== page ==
When I was a horse-crazy kid, I had an imaginary life as a cowgirl. In my dreams, I had a fast black horse. I rode him everywhere. When we went on trips, after I buckled into the car, I saddled my pony and we rode alongside the car. He was FAST – I mean, he could keep up with the car mile after mile!
We made the trip across Texas many times, between Colorado and Louisiana. We never went through Dallas, which was good because my horse didn’t like freeway overpasses. Instead, We took Hwy 82 out of Wichita Falls to Sherman where we headed south out Hwy 11.
Hwy 82 runs through Nocona, Texas. Nocona is important to me because that is where the Nocona Boot factory is. When we went through Nocona, my imaginary self always stopped for a new pair of boots. I mean, really, who could resist those cool ads in Western Horseman???
So we would stop so I could get boots and then ran fast to catch up with the car before Sherman. Told you my pony was fast!
The last time I went through Nocona, Texas in the daylight was in 1982, heading back to Colorado after a year in Alabama. I graduated high school in 1983 and moved on with my life. Three children and two divorces later, I made my first long-distance solo road trip to Louisiana at New Years. I was disappointed to see the boot factory abandoned.
So I started wondering what happened. What I found was a story of an amazing woman, Enid Justin, who despite losing her child and two marriages, managed to create and run Nocona Boots for more than a half century.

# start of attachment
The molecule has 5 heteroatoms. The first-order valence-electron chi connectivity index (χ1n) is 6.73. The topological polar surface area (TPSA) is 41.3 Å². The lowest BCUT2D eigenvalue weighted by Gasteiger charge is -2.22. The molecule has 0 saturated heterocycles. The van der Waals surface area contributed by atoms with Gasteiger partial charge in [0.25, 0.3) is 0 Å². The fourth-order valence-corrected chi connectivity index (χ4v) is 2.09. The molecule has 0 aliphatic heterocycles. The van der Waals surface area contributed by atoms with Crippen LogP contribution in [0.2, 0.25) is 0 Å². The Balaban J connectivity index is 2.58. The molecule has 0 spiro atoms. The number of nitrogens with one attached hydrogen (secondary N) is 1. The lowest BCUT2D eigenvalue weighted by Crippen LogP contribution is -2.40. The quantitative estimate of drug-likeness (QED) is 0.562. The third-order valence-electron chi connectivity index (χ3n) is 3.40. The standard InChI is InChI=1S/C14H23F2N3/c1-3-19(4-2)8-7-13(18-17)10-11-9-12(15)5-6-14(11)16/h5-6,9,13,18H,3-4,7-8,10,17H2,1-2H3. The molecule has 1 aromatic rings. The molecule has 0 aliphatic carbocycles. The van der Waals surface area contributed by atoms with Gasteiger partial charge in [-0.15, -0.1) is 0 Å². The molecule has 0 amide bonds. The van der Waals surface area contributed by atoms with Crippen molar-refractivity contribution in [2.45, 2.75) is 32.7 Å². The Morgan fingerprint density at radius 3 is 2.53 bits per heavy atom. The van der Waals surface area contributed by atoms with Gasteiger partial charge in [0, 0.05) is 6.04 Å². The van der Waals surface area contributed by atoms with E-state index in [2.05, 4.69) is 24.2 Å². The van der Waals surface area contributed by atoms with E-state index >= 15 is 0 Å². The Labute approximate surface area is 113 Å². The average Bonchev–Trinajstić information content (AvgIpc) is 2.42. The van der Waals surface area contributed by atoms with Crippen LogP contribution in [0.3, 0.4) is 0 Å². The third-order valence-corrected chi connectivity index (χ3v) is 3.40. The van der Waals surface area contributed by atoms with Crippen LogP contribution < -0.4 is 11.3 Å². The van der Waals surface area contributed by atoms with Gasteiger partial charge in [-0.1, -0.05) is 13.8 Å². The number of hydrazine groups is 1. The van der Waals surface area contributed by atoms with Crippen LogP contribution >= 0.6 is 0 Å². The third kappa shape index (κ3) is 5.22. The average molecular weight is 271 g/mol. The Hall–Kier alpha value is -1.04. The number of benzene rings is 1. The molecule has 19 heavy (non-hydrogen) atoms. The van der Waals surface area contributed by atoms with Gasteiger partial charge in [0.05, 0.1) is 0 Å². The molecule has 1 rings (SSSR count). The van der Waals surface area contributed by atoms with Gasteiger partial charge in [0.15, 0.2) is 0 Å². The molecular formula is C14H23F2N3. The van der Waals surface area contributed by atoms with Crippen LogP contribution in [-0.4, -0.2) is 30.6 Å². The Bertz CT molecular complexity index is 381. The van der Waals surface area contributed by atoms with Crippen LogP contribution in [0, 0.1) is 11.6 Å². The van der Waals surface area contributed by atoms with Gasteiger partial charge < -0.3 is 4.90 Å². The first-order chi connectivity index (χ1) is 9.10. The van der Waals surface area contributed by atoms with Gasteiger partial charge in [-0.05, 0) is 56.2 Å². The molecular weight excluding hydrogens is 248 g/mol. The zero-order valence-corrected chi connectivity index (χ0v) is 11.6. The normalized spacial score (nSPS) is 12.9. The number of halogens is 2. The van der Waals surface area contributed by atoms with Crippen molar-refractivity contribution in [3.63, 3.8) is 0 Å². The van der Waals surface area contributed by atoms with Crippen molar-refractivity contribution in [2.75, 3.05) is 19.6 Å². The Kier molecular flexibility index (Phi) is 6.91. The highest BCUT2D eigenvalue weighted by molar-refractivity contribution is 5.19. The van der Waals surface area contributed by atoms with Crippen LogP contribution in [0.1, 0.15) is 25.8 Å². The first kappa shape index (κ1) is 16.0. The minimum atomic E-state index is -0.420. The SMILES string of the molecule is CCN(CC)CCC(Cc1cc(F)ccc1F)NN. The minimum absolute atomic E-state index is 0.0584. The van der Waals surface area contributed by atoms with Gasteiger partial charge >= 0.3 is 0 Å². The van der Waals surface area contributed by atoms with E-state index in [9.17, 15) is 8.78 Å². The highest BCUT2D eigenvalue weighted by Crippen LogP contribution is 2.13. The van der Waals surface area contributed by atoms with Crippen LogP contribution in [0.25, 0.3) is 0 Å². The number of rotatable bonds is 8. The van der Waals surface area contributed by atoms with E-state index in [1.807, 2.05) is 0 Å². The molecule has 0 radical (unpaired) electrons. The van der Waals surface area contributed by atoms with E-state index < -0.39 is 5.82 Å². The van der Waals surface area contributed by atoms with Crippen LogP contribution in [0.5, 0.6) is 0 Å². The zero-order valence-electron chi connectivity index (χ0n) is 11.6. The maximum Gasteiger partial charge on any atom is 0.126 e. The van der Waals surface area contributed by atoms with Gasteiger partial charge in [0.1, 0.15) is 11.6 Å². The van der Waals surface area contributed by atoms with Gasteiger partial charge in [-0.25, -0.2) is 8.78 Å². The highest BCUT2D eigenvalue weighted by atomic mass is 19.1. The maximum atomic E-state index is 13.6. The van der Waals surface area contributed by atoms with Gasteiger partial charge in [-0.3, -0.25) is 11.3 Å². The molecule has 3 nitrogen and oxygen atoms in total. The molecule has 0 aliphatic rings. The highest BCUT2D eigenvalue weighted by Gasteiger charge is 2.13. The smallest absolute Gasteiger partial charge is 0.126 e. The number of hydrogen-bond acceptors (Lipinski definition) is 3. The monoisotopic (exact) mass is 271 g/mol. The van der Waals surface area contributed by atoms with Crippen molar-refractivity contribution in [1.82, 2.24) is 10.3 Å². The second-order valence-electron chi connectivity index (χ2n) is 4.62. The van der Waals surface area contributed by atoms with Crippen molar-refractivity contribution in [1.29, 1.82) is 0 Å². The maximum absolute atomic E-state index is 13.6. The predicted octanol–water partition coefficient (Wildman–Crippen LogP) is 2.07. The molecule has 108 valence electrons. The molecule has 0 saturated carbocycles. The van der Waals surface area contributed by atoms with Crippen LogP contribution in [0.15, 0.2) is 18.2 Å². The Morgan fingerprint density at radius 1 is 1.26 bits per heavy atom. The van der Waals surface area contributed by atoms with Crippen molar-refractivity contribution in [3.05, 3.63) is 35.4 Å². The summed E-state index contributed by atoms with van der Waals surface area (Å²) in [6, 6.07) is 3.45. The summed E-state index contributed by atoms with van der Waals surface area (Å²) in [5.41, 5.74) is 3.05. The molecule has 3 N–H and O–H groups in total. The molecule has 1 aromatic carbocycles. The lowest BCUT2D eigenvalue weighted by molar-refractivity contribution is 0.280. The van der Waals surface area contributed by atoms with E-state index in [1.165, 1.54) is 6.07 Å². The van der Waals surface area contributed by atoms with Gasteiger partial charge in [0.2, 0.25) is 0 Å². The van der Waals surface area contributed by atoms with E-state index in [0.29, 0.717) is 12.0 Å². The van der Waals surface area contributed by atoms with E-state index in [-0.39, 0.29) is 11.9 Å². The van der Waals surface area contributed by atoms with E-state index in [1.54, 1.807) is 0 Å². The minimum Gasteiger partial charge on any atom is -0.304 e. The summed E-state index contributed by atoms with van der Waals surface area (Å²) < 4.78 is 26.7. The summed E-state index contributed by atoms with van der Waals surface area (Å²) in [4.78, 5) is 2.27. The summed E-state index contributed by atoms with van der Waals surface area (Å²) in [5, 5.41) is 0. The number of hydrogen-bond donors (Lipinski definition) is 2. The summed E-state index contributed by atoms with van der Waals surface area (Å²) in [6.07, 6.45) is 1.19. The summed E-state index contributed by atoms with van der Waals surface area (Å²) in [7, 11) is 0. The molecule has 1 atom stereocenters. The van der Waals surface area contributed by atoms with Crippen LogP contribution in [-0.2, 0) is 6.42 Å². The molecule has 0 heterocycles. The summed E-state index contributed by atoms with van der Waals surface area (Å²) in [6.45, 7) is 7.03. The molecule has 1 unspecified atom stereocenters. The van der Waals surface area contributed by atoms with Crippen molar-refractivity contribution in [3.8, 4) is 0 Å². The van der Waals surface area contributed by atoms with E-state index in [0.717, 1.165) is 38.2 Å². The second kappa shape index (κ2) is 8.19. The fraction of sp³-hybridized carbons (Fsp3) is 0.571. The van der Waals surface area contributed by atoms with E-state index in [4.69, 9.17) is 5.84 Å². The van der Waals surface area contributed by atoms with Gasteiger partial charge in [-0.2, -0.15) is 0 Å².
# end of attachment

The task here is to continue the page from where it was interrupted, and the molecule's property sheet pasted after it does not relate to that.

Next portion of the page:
Enid Mae Justin (1894-1990)
Herman Joseph Justin was a boot maker who settled in Nocona, TX in 1889. He and his wife Annie had seven children who grew up learning the boot making business. In 1910, the named the company H.J Justin & Sons. They sold boots in 26 states and several countries with production increasing up to “Daddy Joe’s” death in 1918.
In 1925, John and Earl Justin decided to move the company to Fort Worth. Enid knew her father would have wanted the company to stay in Nocona, so she started Nocona Boots. Her brothers told her she would be broke in 6 months. The discovery of oil in 1926 brought business to Nocona and the company prospered despite the Depression and World War II.
One of the more interesting things Enid Justin did was to organize a re-enactment of the Pony Express. This competition would involve riders starting in Nocona and following the Overland Mail Trail through El Paso, Tucson, Phoenix, Yuma, Los Angeles and then up the coast to San Francisco. This was a distance of over 2000 miles. Each rider would have 2 horses and a truck and trailer. Horses were exchanged every 25 miles. The participant had to finish with the same horses they started with.
Forty-two people signed up for the race, but on race day, only seventeen riders lined up. There were sixteen men and a sixteen year old girl from Nocona, Vennie Greenwood. Miss Greenwood dropped out of the race on the second day, but continued in one of the trucks to the finish. On March 24, 1939, Shannon Davidson, a 22 year old cowboy from Matador, TX won the race. He finished the race is 23 days. Enid Justin traveled to San Francisco to award the prize of 750 silver dollars to him. Shannon Davidson acted in a few western movies after the race. He died a few years later in a farming accident.
In 1945, sales were close to a half million dollars and it was decided to build a new factory. They chose a location on Hwy 82. The 30,000 square foot plant opened in 1948.
Enid Justin was known as an honest businesswoman and a character. She fought to keep her company running, even going as far as suing her brothers and Justin Industries. They became one of the top five boot companies in the country. In 1981, she merged Nocona with Justin Industries in order to keep it in the family. She passed away in 1990 at the age of 96. In 1999, Justin Industries consolidated all boot making operations to El Paso, TX and Cassville, MO. They closed the Nocona factory as well as the Ft. Worth factory.